Like Abdullah, Ghani has made an impressive transition from scholar to politician. In the last election, Ghani got only 3 percent of the vote; this time around, he traveled to every province over three years and pressed the flesh. Perhaps no potential president has been better schooled in finding a way to piece Afghanistan’s impenetrably complex ethnic makeup into a political whole. Ghani’s Ph.D. from Columbia University focused on explaining 300 years of Afghan history in which, he says, “everybody is related to everybody.” Abdullah, who has a longer lineage of fighting inside Afghanistan, sees himself as a more legitimate heir to the presidency.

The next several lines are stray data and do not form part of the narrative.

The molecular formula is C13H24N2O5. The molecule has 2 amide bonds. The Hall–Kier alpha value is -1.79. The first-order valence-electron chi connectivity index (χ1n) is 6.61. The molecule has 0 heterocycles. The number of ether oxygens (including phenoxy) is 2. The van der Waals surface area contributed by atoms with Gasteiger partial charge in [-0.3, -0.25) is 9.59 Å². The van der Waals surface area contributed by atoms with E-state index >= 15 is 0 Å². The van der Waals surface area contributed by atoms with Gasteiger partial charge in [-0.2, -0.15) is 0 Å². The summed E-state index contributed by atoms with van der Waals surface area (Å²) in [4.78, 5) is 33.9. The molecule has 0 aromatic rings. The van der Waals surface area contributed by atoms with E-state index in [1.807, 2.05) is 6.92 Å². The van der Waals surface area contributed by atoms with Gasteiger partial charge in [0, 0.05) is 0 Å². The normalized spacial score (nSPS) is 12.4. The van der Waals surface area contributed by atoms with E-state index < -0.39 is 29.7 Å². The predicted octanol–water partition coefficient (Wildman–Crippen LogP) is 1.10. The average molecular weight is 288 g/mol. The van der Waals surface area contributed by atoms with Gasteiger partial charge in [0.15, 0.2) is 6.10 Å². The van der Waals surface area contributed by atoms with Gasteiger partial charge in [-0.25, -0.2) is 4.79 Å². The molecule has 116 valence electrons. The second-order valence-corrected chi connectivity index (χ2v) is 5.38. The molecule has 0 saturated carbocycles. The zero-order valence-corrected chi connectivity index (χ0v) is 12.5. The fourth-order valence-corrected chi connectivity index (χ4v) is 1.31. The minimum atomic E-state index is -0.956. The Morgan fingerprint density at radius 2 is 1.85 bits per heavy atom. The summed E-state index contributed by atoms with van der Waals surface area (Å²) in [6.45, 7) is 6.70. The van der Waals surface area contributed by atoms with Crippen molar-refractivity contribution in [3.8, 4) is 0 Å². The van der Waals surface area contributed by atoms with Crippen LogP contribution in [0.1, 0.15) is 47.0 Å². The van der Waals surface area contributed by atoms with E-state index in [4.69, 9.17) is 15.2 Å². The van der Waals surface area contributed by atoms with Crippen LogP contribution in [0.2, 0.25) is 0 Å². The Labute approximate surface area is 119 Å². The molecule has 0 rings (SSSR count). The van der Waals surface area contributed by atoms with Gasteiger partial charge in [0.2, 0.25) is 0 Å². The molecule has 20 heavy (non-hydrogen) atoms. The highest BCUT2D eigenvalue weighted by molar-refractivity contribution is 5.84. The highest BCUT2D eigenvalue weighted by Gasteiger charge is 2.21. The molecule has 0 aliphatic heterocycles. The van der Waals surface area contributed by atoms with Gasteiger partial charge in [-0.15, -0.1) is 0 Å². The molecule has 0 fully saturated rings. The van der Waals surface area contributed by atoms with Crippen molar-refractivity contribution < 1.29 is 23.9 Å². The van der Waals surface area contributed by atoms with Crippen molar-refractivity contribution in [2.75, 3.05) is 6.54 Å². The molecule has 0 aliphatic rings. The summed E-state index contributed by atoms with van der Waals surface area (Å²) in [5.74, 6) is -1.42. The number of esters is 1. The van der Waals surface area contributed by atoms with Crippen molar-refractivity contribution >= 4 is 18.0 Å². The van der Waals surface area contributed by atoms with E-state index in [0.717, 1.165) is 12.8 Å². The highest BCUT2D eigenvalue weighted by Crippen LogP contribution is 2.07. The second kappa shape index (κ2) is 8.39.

Whoever becomes president will still face a plethora of huge problems. Ghani, in the interview last year, sketched out the most worrisome scenario: that no consensus among the “political elites” will be reached in the post-Karzai era, leading to chaos, and possibly even a coup. The key question after the election results, he said, will be: “How does the loser acknowledge the winner? The legitimacy of the next election is going to come from the loser.”
Ghani himself, or Abdullah, could be the one who puts that proposition to the test.